Affluent Consumers Plan Few Changes in Spending Despite Dim Outlook for Personal Income and the Economy

New Survey of Affluent and Luxury Consumers Shows Who is Spending and for What

Oct 21, 2010, 11:10 ET from American Affluence Research Center

ATLANTA, Oct. 21 /PRNewswire/ -- Generally continuing the improved spending outlook first evident in its Spring 2010 survey, the results of this new survey by the American Affluence Research Center show few changes in future spending plans despite a dim outlook for the economy, the stock market, and personal income among certain groups of affluent and luxury consumers.

Similar to the Conference Board's September consumer confidence index for the general public, this new survey of the wealthiest 10% of US households shows the affluent have a relatively negative 12 month outlook for business conditions and their personal income.

The Fall 2010 Affluent Market Tracking Study #18 is representative of the 11.4 million households that account for about half of all consumer spending and represents the estimated potential purchase during the next 12 months of 1.8 million autos, 1.7 million home remodeling projects, 2.7 million cruises, 353,000 vacation homes, and 673,000 primary residences.

About 41% of the affluent say they will make a conscious effort to reduce or defer expenditures during the next 12 months, the same as the Spring 2008 (40%) level and below the Fall (50%) and Spring 2009 (60%) levels.

Plans to purchase one of the eight major expenditures listed show very little change from the prior Spring survey and some even show a slight increase (though the numbers are very small). Interest in acquiring a primary residence, in total, is at a strong level not seen since the Fall 2007 survey.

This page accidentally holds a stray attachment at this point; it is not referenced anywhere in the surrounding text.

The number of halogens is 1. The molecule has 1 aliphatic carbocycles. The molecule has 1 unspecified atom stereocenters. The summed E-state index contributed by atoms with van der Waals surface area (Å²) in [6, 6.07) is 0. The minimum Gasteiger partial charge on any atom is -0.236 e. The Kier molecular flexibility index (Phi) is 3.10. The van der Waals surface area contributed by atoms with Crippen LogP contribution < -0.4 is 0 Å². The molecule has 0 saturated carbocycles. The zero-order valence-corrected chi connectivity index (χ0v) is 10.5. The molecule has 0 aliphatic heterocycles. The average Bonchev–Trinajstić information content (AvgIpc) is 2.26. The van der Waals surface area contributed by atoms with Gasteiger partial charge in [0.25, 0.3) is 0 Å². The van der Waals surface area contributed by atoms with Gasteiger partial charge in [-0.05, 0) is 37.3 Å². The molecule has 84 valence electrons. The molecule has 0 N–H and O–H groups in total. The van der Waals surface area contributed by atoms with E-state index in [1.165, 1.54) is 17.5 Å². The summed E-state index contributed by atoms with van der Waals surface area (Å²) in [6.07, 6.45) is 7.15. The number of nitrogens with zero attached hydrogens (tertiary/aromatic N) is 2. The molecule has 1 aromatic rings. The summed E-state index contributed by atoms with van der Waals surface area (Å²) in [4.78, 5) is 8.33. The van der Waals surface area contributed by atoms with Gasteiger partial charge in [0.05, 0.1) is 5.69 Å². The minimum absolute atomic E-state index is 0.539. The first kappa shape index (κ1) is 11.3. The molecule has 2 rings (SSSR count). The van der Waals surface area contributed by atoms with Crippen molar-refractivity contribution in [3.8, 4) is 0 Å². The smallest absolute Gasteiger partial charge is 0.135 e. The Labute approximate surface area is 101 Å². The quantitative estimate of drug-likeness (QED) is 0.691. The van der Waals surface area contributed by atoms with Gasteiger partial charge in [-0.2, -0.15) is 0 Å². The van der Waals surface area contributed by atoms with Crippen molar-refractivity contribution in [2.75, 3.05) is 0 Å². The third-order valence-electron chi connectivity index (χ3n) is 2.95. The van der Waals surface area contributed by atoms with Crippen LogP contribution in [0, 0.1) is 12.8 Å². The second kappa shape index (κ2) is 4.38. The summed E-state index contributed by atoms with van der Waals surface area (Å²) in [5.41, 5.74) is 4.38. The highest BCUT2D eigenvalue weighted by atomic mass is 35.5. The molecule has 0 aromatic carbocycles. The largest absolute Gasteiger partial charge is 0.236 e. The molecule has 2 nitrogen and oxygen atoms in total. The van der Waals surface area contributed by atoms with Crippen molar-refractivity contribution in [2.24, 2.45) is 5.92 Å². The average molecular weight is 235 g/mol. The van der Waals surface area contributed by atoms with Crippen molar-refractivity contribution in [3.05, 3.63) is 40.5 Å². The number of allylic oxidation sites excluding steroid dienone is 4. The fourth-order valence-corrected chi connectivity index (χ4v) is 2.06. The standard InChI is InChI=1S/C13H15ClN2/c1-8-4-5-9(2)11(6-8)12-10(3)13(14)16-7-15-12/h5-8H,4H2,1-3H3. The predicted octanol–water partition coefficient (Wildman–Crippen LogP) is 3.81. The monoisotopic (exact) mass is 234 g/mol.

None of the 17 categories of products and services that are tracked for changes in spending plans is in positive territory. With the exception of dining in casual/family restaurants and recreational activities, the index for all of the categories was down from the prior Spring survey, typically by 3 to 5 points. This suggests some retrenchment from the increased spending plans that seemed to be associated with evidence of "frugal fatigue" in the Spring survey.

In 12 of the 17 categories, two-thirds or more plan to spend the same or more during the next 12 months.

Highlights of the survey are shown at:  

The report includes December holiday gift spending plans, and plans for remodeling of kitchens and bathrooms. Complimentary copies for the media.  

Available Topic Expert(s): For information on the listed expert(s), click appropriate link.

Ron Kurtz

Ron Kurtz


SOURCE American Affluence Research Center